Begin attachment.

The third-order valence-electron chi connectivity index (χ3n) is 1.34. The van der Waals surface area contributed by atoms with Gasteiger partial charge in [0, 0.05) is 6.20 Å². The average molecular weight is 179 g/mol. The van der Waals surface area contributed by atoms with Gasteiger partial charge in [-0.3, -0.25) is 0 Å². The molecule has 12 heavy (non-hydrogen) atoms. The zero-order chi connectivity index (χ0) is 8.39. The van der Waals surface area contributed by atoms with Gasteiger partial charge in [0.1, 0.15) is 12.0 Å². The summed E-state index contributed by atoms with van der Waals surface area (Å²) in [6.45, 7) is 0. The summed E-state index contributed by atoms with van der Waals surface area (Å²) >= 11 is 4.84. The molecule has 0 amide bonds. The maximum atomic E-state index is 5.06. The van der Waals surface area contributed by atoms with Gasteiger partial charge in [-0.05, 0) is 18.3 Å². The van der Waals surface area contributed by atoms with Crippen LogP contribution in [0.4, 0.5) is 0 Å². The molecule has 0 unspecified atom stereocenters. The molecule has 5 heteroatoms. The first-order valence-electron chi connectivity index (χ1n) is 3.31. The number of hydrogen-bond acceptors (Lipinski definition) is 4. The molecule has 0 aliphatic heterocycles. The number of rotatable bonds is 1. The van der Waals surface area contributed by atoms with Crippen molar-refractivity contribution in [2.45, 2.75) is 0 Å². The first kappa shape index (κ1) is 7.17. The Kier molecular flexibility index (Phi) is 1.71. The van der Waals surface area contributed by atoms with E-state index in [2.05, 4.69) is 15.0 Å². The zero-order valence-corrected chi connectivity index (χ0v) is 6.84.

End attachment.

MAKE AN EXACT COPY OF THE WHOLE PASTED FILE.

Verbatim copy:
The third-order valence-electron chi connectivity index (χ3n) is 1.34. The van der Waals surface area contributed by atoms with Gasteiger partial charge in [0, 0.05) is 6.20 Å². The average molecular weight is 179 g/mol. The van der Waals surface area contributed by atoms with Gasteiger partial charge in [-0.3, -0.25) is 0 Å². The molecule has 12 heavy (non-hydrogen) atoms. The zero-order chi connectivity index (χ0) is 8.39. The van der Waals surface area contributed by atoms with Gasteiger partial charge in [0.1, 0.15) is 12.0 Å². The summed E-state index contributed by atoms with van der Waals surface area (Å²) in [6.45, 7) is 0. The summed E-state index contributed by atoms with van der Waals surface area (Å²) >= 11 is 4.84. The molecule has 0 amide bonds. The maximum atomic E-state index is 5.06. The van der Waals surface area contributed by atoms with Gasteiger partial charge in [-0.05, 0) is 18.3 Å². The van der Waals surface area contributed by atoms with Crippen LogP contribution in [0.4, 0.5) is 0 Å². The molecule has 0 unspecified atom stereocenters. The molecule has 5 heteroatoms. The first-order valence-electron chi connectivity index (χ1n) is 3.31. The number of hydrogen-bond acceptors (Lipinski definition) is 4. The molecule has 0 aliphatic heterocycles. The number of rotatable bonds is 1. The van der Waals surface area contributed by atoms with Crippen molar-refractivity contribution in [2.45, 2.75) is 0 Å². The first kappa shape index (κ1) is 7.17. The Kier molecular flexibility index (Phi) is 1.71. The van der Waals surface area contributed by atoms with E-state index in [2.05, 4.69) is 15.0 Å². The zero-order valence-corrected chi connectivity index (χ0v) is 6.84.